Dad, Grandma, Grandpa…I want a Pony!
with Kasha Ford
is My Child Ready for a Pony?
With the gift-giving
season upon us many parents will ask themselves this question
and wonder when it’s appropriate to buy a pony.
Maybe it’s a moment you’ve been expectantly waiting
for, maybe it’s a moment you’ve been dreading.
But, there are no two ways about it, at some point your
child is going to ask you to buy him/her a pony.
wanting your child to be truly ready for this type of
responsibility, it’s important to first ask yourself are YOU
ready for your child to have a pony. Realistically much of the responsibility and work will fall
upon you, unless you’re dealing with an older child with some
being said, and with your willingness to support your child’s
passion for ponies, there are a number of factors to consider
before you go out and buy your child’s first mount.
how experienced are you with horse/pony care and be honest with
the level of commitment you are willing to give?
Will you be keeping the pony at home or a stable?
Is your child currently taking lessons with a qualified
trainer? What is
your monthly budget for expenses, care, etc…often it’s not
the cost of the pony it’s the upkeep that becomes an issue.
you have to determine what your goals are: leading a small child
around and gradually introducing them to riding, letting your
child ride independently, shows and competing, trail rides,
jumping, 4-H, Pony Club, etc.
you’ve established your level of experience/commitment,
monthly budget and your goals, you can begin the process of
looking for the perfect pony. Ideally, if your experience is minimal, your child should be
taking lessons and the pony should be boarded at a reputable
times, the best person to find a pony for your child is the very
person who is giving them lessons.
Most trainers who specialize in children’s mounts have
an arsenal of critters they own, or are familiar with, which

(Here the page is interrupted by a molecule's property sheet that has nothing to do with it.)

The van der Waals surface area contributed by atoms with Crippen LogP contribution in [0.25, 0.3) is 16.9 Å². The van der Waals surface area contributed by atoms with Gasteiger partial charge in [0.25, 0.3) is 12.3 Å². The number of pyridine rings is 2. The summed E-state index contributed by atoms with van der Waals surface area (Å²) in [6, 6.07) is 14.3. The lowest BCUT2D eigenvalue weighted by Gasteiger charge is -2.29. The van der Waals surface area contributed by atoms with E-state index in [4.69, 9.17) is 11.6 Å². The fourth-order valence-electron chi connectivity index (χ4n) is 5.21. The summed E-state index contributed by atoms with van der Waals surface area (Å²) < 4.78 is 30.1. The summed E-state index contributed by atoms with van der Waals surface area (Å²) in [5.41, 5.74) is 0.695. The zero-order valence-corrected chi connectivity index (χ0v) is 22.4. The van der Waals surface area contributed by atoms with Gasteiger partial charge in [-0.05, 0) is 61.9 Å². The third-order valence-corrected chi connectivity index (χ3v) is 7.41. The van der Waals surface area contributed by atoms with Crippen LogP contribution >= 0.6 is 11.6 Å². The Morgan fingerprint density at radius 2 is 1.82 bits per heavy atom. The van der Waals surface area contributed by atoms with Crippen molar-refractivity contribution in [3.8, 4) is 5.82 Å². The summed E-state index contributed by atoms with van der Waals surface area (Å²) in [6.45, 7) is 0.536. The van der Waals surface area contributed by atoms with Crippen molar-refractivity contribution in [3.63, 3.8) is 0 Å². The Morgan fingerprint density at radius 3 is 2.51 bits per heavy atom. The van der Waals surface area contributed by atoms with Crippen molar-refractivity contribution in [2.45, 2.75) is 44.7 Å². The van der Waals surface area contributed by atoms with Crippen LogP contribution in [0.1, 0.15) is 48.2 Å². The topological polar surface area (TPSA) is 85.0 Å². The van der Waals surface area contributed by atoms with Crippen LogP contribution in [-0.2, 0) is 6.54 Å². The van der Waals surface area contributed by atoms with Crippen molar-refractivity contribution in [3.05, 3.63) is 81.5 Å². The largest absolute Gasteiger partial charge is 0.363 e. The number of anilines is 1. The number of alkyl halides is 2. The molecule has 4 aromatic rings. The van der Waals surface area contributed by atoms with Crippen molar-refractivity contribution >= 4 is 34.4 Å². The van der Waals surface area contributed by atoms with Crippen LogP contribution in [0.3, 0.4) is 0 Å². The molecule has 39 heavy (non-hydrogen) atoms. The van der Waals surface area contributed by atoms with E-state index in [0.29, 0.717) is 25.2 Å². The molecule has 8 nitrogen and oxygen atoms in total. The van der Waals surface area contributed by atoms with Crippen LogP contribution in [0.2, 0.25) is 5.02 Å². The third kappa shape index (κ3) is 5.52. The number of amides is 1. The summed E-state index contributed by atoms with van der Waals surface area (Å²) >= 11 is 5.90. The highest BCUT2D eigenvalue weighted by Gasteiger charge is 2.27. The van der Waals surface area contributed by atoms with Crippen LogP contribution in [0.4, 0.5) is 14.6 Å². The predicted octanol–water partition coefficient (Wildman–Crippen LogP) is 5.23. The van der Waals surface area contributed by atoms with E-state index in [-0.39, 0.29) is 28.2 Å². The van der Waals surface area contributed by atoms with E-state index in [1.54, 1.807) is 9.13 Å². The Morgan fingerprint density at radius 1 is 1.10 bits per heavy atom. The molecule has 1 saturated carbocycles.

could be appropriate for your child. Trust your trainer’s judgment,
not every pony will be appropriate for every child no matter how
pretty, talented, or cheap it is.
order for your child to really maximize the experience of having
their own pony, they should be able to ride independently and be
able to take on some of the responsibilities of ownership---like
grooming and saddling. If
parents are non-horsey types, then ideally the child should be
able to stop, steer and maybe trot/jog on their own. If parents are horsey-types, the child should be able to sit
confidently, un-aided on the pony and should know and be able to
execute basic commands like go & whoa while being led
most important thing to remember, is to trust your basic
parenting skills and judgment.
If your child is serious about riding, responsible or
takes on responsibilities well, then they are likely to be a
good candidate for pony owner-ship.
If your child quickly tires of activities, toys and other
pets, your better off waiting until your child is mature enough
to demonstrate that they are able to take on such a large
a pony as a member of your family can be a wonderful and
rewarding experience. Children
learn an invaluable host of life-skills by having and being
around horses: character, responsibility, sportsmanship, team
work, empathy…and the list goes on, not to mention the bond
and affection they develop for their pony.
Be honest about your expectations before you go out and
buy a pony for your child and you’ll be able maximize the
enjoyment you both will have when you do finally get one.